Biblical Worship 7: Dialogue with God

Biblical Worship 7: Dialogue with God

So far in this series of articles I have described how the Bible guides Christian worship. It makes sense that the Bible determines how Christians worship, but many still have a hard time with it.  One may say he feels like these things are not important as we make them seem. What is really important is how we feel in worship. Or one may think the Bible does give some direction about worship, but since it never says don’t do x, y, or z, then we may do what we want feel right- like liturgical dance, puppets, mimes, clowns, dramas, holy flag dancing, animal processions, etc. On the other hand, we reformation minded folk really like to get things right, and may miss out on sincerity. Still, just like how truth without sincerity is dead, sincerity without truth is misguided. The topic today is getting our heart into the true worship with God.

Let me explain that last sentence. By true worship I mean worship that it is instituted in the Bible, and follows principles in Scripture. Sometimes we think of worship as an emotion. I recently heard some people say, “We were talking at Starbucks the other day and we just worshipped the Lord.” What they meant is that they really enjoyed fellowship and camaraderie with one another. But they technically were not worshipping. They use the word worship to describe an emotion.

In the Bible, true worship is a covenantal transaction. It is at root ceremonial. God gave worship in the context of covenant. For example, in Luke 22:20, Jesus said of the Supper, “This is the New Covenant in my blood.”  What is a Covenant? Covenant is the way God administrates his kingdom, the church. In the Old Testament God told Moses to Build a tabernacle. Tabernacles were large tents which were used as mobile throne-rooms for kings when they were going out to war. When God was indwelling the tabernacle, the meaning was that the King of Israel, the Lord himself, was with them. Subjects would come to petition their kings and ask for blessing, forgiveness, and wisdom. So too, Israel would ask the Lord for all her needs. God is the Lord of the Covenant, we are servants brought near by Jesus, the great Kings Son, who loved us and made us co-heirs with him in his Father’s kingdom (Matt 19:28).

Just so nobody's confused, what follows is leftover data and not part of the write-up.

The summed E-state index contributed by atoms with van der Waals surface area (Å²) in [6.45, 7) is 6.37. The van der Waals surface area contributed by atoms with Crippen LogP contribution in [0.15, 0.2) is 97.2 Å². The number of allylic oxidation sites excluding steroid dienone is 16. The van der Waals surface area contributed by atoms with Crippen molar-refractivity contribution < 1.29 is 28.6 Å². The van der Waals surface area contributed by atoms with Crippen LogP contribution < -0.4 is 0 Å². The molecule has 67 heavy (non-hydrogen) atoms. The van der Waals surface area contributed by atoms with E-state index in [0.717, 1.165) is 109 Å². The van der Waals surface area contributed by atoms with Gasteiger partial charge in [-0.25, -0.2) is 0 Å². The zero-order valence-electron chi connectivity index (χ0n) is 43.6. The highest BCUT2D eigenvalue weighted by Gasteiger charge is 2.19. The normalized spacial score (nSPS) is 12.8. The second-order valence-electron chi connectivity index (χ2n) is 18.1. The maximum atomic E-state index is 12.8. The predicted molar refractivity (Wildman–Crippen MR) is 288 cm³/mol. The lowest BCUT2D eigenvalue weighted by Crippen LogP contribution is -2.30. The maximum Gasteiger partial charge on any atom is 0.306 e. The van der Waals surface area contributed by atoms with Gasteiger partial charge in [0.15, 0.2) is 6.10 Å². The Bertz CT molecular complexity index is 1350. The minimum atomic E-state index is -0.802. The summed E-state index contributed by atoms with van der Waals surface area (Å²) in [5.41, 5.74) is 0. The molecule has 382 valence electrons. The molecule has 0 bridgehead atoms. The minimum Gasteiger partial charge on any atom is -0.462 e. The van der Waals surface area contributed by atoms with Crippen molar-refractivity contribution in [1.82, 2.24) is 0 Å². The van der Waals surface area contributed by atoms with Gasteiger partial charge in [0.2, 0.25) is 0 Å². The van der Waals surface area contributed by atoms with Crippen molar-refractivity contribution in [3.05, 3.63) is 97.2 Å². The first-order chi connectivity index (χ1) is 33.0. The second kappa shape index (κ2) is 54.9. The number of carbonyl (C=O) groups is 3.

How do we practice covenant worship? We do so in the context of covenantal transaction. God is really doing a work in us. Each Lord’s Day we pray to the Lord and he hears our cry. We come boldly before his throne because he is approachable through Jesus’ name as covenant mediator. Every week we read Scripture, and preach. That’s God speaking to us from his throne. We engage in praise of the Lord’s name, nature and work. Then he speaks in the long reading of the Scripture, and we confess our sins. Then the Lord speaks the Gospel pardon and we rejoice. Then we lift our petitions to him where we ask for specific things. Then we hear the word preached, and confirmed by the sacraments of Baptism and the Supper.

Covenantal worship is a dialogue. It’s a conversation with God. The dialogue begins with God calling us and summoning us to him for worship, and ends with his blessing. Worshipping the Lord is a real transaction where people are recreated, sanctified, and transformed. That’s the ceremonial sort of covenantal relationship we have with the Lord. If we are speaking with God, and he speaks back, then we must engage him reverently, sincerely, and in the truth. How can we not? He is really meeting us in worship and working in his word. Boldly come before the throne of grace! –Pastor Ben

 

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